The Troop is a combat unit, and the military reserves that President Bush ordered activated yesterday are to serve as "support" for combat troops now in the Middle East.
The Troop dates to 1774 when 28 gentlemen of the Gloucester Fox Hunting Club - fired up by the meeting in Philadelphia of the First Continental Congress - formed a cavalry unit, just in case the argument with Great Britain got bloody.
It claims to be the first military unit formed in defense of American independence, the oldest American fighting unit in continuous existence. And with 33 battle "rings," it's perhaps the most bloodied unit.
Just about everything associated with the First City Troop is unusual. Take the matter of "battle rings." Other military units are awarded streamers for participation in major battles. The Troop slips a silver ring unto its flagpole instead of adding a streamer.
More unusual, it's the only Guard unit whose members contribute all their military pay, plus additional dues, to the troop treasury.
It's the last unit in the nation allowed to elect its membership and officers. It's the only military unit with the officer rank of "coronet."
These "ancient rights and privileges" were granted by Congress to units in existence prior to the Civil War. Others merged, went out of existence or gave up "ancient rights," but not the Troop.
It's certainly the only military unit with a scale-model wooden horse used to practice saddling and for sitting upon when posing for portraits.
The Troop has been called one of the nation's most exclusive and expensive men's clubs. It's certainly a traditional stronghold of old-line Chestnut Hill and Main Line families.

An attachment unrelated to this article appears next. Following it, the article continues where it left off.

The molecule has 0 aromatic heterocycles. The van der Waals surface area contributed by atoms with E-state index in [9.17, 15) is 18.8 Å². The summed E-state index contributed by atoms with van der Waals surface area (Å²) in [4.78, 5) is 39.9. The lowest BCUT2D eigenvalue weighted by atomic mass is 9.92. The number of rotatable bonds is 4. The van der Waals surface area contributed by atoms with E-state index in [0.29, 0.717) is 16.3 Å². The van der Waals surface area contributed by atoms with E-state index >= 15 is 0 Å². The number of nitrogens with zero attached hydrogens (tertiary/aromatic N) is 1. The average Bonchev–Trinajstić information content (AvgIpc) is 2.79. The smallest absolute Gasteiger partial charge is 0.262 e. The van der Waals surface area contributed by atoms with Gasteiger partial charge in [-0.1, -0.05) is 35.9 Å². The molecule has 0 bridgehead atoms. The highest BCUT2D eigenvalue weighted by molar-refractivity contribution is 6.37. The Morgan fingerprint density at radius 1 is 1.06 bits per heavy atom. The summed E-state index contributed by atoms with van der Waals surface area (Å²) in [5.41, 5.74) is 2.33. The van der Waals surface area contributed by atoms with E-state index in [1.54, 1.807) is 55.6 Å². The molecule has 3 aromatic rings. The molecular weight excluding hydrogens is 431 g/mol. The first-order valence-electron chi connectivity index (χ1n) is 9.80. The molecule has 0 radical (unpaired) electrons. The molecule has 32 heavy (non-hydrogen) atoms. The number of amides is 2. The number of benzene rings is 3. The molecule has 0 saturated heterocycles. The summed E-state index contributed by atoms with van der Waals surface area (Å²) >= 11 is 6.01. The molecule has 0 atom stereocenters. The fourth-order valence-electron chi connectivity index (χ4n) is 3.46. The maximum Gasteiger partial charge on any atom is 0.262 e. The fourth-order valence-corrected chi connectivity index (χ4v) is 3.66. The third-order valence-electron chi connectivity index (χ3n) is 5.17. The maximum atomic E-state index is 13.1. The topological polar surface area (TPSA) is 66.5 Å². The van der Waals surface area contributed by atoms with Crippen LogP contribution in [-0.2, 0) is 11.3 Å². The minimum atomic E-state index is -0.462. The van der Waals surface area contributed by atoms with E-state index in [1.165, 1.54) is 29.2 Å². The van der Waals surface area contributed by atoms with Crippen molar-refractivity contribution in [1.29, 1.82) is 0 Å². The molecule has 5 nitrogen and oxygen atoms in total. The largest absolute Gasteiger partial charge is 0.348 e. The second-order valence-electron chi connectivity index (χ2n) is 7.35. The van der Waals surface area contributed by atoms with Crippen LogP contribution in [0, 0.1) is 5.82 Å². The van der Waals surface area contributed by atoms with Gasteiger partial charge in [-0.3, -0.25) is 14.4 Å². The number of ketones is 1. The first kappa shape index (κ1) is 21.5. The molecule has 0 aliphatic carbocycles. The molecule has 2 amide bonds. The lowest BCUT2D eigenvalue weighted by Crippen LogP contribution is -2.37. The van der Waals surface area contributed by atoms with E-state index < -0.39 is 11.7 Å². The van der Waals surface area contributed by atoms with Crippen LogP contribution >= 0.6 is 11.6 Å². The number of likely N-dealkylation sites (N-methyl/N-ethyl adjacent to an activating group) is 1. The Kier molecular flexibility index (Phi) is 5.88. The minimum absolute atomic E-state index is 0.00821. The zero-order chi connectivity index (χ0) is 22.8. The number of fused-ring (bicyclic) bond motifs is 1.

But no other exclusive men's club requires Army basic training, monthly drills and two weeks of National Guard summer camp.
There's an odd duality here. It's "Joe" and "Pete" when they gather in coat and tie for traditional Monday night dinners at the Troop's fortress-like armory on 23rd Street near Chestnut.
But it's "Captain This" and "Sergeant That" when First City transforms itself into Alpha Troop, 1/104 Calvary Regiment, Pennsylvania National Guard, at weekend exercises at Fort Indiantown Gap.
Why do they join? Lt. Keith Rogers, only 28, but elected second in command by mostly older men, represents the reason most are troopers: family tradition. A large portrait of his great-grandfather, a Spanish-American War veteran, hangs on one wall.
"My brother was a member, and I started coming down (as a visitor) while I was still in high school," says the real estate agent. He put in six months of regular Army training and became an officer later through college ROTC.
William "Buck" Buchanan, is the first in his family. An enlisted Navy man during the Vietnam War, Buchanan says, "I love horses and I had friends in the Troop. I've put in 17 years here."
Jack Ford is just another enlisted man in the First City Troop. But he's also a West Point graduate, who served seven years in the Army, including a stint in Vietnam.
"I read about this outfit in a Wall Street Journal article about 1981 when I lived in Seattle. I thought it was amusing," Ford recalls. A short while later his company transferred the salesman to Philadelphia.
"I was walking past here (the armory) one day going to Cavanaugh's Restaurant and realized this must be the place I had read about. So, I walked inside."
The place reeks with history and tradition. Its fine museum, which can be seen by appointment, includes a letter from George Washington, old uniforms, equipment, weapons, photos, paintings and war mementos. The troop served as a unit in every American war but Vietnam.
"Here's a snuff box owned by (the Marquis de) Lafayette," says Buchanan, pointing to an item on display. The French general served for a time in the Continental Army in the American Revolution. "He was a great friend of the Troop. The current Marquis de Lafayette had lunch with us a while ago."
How's that for tradition?